PDC Law assisted the appellant in a recent Upper Tribunal decision of Wynee v Yates and Livingstone  UKUT 0278(LC). The case provides useful guidance on the common scenarios faced by landlords and management companies when undertaking ‘major works’ projects, namely where the scope of works and even the contractor itself may change during course of the works. How do such changes affect the landlord or management company’s compliance with the statutory consultation requirements under Section 20 of the Landlord and Tenant Act 1985?
In this instance, the landlord engaged in consultation in respect of an external redecoration project. The successful contractor duly began the works but was unable to complete the project. The landlord engaged different contractors to finish the works which included an element of roof repairs. The original contractor was paid a portion of the contract price to reflect the work he had undertaken, but the ultimate cost of the projected ended up being higher than that quoted by him in the tender process.
The leaseholder argued that consultation should have been revisited in light of both the engagement of different contractors to finish the works, and the change in the scope of the works to accommodate repairs to the roof. The leaseholder argued that the costs of the project were unreasonable in any event, despite adducing no evidence as to the quality of the works or its cost. The landlord applied for dispensation from the consultation requirements.
The First-Tier Tribunal dismissed the application for dispensation and found that the landlord should have consulted again with the leaseholders in these circumstances; the Tribunal was satisfied that they suffered the prejudice required to refuse the landlord dispensation from the consultation requirements. The curious aspect of that decision was that it was silent as to what that prejudice suffered actually was and no reference was made to any evidence advanced by the leaseholders in this respect.
Interesting points were noted by the Upper Tribunal that would undoubtedly be of comfort to landlords and management companies.
- “compliance with the consultation requirements gives no guarantee to the tenants about the eventual price and scope of the work. The consultation process requires the presentation of estimates and a choice between them; it does not require that estimates are not exceeded, as anyone who has engaged decorators or builders knows does happen. And the consultation process does not guarantee that the contractor whose estimate is chosen will be able to finish the job”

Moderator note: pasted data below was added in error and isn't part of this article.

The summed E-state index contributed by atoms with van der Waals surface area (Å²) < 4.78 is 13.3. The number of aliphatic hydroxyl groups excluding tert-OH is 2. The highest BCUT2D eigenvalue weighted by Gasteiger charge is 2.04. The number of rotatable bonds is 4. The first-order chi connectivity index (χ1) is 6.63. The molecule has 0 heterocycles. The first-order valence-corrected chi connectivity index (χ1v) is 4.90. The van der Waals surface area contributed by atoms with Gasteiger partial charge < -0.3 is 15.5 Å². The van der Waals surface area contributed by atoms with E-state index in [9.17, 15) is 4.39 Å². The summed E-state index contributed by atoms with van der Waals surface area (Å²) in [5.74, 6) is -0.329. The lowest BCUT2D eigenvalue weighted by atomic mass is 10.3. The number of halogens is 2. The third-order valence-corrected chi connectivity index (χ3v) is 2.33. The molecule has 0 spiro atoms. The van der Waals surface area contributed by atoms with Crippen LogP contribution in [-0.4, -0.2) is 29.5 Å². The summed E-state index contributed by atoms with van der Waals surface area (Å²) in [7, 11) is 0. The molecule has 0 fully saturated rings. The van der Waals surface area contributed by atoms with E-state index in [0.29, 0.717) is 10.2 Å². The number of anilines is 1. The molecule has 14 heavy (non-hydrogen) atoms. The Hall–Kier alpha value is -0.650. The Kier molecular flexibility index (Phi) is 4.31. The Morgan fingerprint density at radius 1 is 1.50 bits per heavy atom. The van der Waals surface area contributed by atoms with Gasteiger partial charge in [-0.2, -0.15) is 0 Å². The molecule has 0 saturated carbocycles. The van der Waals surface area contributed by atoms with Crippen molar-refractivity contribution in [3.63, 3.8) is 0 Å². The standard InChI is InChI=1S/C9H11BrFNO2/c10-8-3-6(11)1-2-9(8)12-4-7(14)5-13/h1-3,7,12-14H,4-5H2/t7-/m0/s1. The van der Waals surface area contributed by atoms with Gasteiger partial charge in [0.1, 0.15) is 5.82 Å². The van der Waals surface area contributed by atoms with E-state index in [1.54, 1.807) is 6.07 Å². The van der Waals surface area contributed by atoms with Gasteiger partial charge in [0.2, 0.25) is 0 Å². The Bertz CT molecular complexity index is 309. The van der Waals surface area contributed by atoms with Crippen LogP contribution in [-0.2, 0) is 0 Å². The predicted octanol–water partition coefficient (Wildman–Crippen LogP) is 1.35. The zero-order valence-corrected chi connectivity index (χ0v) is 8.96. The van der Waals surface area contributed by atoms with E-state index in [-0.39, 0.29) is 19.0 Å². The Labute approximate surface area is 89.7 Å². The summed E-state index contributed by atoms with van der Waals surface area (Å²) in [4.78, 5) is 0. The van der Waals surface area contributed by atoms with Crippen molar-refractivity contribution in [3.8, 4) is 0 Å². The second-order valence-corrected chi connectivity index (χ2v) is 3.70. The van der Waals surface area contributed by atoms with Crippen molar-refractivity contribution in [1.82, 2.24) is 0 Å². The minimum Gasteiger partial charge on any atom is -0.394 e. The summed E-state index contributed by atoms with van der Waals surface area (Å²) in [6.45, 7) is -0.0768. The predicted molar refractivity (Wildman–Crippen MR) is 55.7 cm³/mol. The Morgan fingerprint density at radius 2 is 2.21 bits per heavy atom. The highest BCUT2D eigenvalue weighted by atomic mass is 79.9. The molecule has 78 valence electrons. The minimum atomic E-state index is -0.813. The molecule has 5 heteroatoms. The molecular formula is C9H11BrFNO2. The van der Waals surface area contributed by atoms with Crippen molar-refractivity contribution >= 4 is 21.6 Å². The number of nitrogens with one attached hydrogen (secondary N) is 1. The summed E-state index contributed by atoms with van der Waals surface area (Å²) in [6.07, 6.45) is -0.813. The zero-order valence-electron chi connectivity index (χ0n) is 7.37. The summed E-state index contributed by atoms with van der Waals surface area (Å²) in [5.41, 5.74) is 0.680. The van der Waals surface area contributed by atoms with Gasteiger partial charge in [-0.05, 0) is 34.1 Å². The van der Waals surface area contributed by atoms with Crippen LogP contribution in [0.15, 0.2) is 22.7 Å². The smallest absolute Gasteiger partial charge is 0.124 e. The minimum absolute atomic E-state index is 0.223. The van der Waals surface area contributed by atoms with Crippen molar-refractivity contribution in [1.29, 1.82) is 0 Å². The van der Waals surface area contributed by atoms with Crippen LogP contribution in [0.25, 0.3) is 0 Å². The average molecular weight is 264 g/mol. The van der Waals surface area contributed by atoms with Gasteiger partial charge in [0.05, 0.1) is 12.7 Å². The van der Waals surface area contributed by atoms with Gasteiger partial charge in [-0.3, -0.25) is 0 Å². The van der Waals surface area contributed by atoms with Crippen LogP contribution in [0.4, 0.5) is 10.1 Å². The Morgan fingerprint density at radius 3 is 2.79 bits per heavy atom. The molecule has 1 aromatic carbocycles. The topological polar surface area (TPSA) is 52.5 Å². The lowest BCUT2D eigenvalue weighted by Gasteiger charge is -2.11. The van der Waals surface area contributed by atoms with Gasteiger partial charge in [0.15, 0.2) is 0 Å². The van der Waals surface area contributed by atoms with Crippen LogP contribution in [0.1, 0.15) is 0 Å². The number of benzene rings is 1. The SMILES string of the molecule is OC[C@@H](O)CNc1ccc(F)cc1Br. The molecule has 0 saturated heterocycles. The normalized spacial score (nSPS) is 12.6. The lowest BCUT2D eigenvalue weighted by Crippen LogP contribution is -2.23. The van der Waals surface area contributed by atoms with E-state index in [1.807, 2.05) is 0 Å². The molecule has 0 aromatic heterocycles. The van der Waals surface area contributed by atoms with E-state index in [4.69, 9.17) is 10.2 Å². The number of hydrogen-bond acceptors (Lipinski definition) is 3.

- “The consultation requirement applies to a “set of works” (Phillips v Francis  EWCA Civ 1395), and if a contractor engaged to carry out a set of works is unable to complete it there is no requirement for a fresh consultation about the same set of works, even if the price is going to go up (as it normally will if the original contractor gave the cheapest quote), and even if the tenant’s contribution is going to rise by more than £250.” The same reasoning was applied where the anticipated works turn out to be more than expected and more that the estimated price covered.
- “There will be cases where the project takes an unexpected turn so that the new work cannot be said to be part of the same “set of works”. Whether that is the case will be a matter of fact and degree. If it is, fresh consultation is required, although where new work is found to be necessary while the original project is under way then a fresh consultation will often be impracticable and there will be an application for a dispensation.”
In this instance, the description of the works in the Notice of Intended Expenditure was deemed wide enough to cover the additional works done to the roof to the extent that they were not considered a new set of works that would require fresh consultation.
Coupled with the absence of any evidence as to prejudice suffered to suggest that the leaseholders found themselves in a different position to that intended by statutory consultation, the Upper Tribunal accordingly set aside the decision not to grant dispensation.
On the question of reasonableness, the First-Tier Tribunal had limited the recoverable cost of the works to what it considered to be a reasonable sum. However, the Upper Tribunal pounced on the absence of evidence adduced by the leaseholders supporting a reduction in the final cost of the works and, accordingly, overturned that aspect of the decision as well.
The Upper Tribunal’s decision makes some realistic and pragmatic observations as to the practical realities of major works, namely any unexpected change in its scope and contractor(s) engaged, and the decision is no doubt of some comfort that the need for consultation is less dogmatic than leaseholders may believe. It is important to note, however, that the decision reached reflects the precise circumstances of this case and what was ultimately a poorly reasoned lower Tribunal determination that forced the landlord to seek permission to appeal; any significant change in the scope and cost of any set of works needs to be carefully considered on its own merits as to whether either fresh consultation or an application for dispensation need to be embarked upon. Ongoing open and transparent communication with leaseholders in such circumstances is also of importance.
The decision is therefore not a licence to landlords and management companies to ignore the impact of changes to a major works project on the consultation requirements, and also the reasonableness of those costs. PDC Law would therefore always recommend that advice should be sought in such circumstances.
Adam Fotiou is a Senior Solicitor at PDC Law